Jenna Ellis, a controversial conservative talk show host and attorney from Colorado, announced on social media this week that she supports the new, highly criticized Ugandan anti-LGBTQ law, which prescribes the death penalty for those found guilty of “aggravated homosexuality.”

Ellis is a former legal advisor to President Trump, censured election denier, and a former professor of law, leadership, and ethics at Colorado Christian University, where she taught from 2015-2018.

The term “aggravated homosexuality” is defined in the law as having same-sex relations when HIV-positive, sexual acts conducted with children, disabled individuals, or anyone who cannot consent. Ellis references this part when she agrees with the law but provides no more information on whether she supports or refutes the remainder of the law.

Ellis has a history of issuing contentious comments toward the LGBTQ community. In response to the horrific events at the Club Q nightclub in Colorado Springs last November, she said, “There is no evidence at all that [the victims] were Christians,” she continued to say that because of their failure to not accept Jesus Christ as their lord and savior, “they are now reaping the consequences of having eternal damnation.” Ellis made these comments in her show, The Jenna Ellis Show, less than one week after the tragic events in Colorado Springs.

This law follows a trend of homophobia in Africa. Same-sex relationships have already been illegal in Uganda, as in many other African countries, and this new law takes a more aggressive approach to targeting members of the LGBTQ community. In 2014, a similar law was proposed; this law was much harsher, calling for the death penalty for anyone who identified as gay, which was later changed to a life sentence. Ultimately, this version was struck down.

Back then, U.S. Representative Ken Buck (CO-04), another Colorado conservative and member of the House Freedom Caucus, backed out of an event where a Ugandan proponent of that 2014 law on the bill. “I can’t share the stage with someone like that,” Buck said at the time.

The new law now imposes the death penalty for same-sex relations when HIV positive and 20-year sentences for individuals who “promote” homosexuality. The original law was amended again from first criminalizing individuals for identifying as gay to now only listing “engaging in acts of homosexuality” as an offense punishable with life in prison.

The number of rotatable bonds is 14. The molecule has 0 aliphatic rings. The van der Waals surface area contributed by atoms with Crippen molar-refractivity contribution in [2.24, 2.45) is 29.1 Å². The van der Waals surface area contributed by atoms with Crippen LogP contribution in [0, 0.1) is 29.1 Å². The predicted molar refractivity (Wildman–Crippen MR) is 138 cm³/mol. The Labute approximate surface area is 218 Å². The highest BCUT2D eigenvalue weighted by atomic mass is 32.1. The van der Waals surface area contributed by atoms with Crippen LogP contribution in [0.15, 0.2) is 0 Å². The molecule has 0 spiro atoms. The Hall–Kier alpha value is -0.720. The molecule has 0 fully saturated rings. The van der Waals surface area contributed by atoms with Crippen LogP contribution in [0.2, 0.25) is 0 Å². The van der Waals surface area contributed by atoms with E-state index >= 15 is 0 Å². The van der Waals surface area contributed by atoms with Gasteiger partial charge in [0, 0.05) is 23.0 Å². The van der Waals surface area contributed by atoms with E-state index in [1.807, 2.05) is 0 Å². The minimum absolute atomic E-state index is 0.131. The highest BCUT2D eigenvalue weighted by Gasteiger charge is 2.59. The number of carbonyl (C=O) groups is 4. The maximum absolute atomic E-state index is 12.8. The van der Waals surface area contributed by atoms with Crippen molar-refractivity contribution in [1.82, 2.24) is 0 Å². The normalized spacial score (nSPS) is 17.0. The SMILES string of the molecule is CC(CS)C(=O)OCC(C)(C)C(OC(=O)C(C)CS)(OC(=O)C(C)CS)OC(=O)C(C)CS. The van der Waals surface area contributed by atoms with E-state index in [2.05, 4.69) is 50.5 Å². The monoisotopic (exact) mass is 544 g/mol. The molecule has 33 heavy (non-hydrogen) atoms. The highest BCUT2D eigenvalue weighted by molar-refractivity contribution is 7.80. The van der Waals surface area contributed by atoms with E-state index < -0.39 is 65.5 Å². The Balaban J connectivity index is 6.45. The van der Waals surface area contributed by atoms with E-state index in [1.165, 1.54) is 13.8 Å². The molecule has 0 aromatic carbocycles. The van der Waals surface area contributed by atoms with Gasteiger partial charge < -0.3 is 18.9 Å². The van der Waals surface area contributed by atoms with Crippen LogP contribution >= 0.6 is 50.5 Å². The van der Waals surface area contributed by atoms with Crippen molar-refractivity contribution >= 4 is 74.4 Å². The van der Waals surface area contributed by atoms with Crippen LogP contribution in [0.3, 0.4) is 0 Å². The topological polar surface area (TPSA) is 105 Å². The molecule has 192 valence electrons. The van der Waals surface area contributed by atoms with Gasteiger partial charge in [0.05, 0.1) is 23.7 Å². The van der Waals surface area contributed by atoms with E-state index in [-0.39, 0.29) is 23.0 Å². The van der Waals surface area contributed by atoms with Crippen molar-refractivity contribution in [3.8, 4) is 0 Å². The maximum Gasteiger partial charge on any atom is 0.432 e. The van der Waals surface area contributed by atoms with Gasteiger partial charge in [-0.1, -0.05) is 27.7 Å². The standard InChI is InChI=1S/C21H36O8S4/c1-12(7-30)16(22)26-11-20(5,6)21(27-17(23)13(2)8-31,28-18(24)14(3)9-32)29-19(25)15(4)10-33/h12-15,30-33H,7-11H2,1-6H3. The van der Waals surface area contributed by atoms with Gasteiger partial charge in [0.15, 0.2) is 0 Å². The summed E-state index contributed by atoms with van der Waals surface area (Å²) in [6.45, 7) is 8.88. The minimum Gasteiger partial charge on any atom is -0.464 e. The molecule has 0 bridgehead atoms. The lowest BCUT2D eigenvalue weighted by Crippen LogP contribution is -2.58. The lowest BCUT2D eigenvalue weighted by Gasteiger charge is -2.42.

The approval of the new anti-LGBTQ law has been met with criticism by many in the West, including Texas Republican Senator Ted Cruz (R-TX), who tweeted, “This Uganda law is horrific & wrong.” Senator Cruz called for other civilized nations to condemn this law, as he labeled it a “human rights abuse.”

Criticizing Sen. Ted Cruz’s tweet on Monday, Ellis replied, “You can condemn a law that imposes the death penalty for homosexuality without being pro or #LGBTQ. Like Bud Light, you should have just said nothing. Not this.”

Ellis was met with immediate backlash, to which she responded by backing her original statement, “For the commenters – I stand with Uganda on this because the definition of ‘aggravated homosexuality’ (subject to the death penalty) is raping children. Why would Cruz be against this anyway?? And what does this have to do with #LGBTQ? Absolutely stupid comment.”

Ellis does not mention any other aspect of this law, which punishes “attempted homosexuality” with up to ten years, life imprisonment for “the offense of homosexuality,” or even imprisoning children for up to 3 years if convicted of homosexuality. She only addresses this as a ‘child rape’ law as she states in a later tweet mocking her critics and re-framing her stance, writing, “Independent media personality Jenna Ellis openly disagreed with a pro-LGBTQ tweet from Ted Cruz that said the Ugandan penalty for child rape is too harsh.”

A link to this Twitter thread can be found here.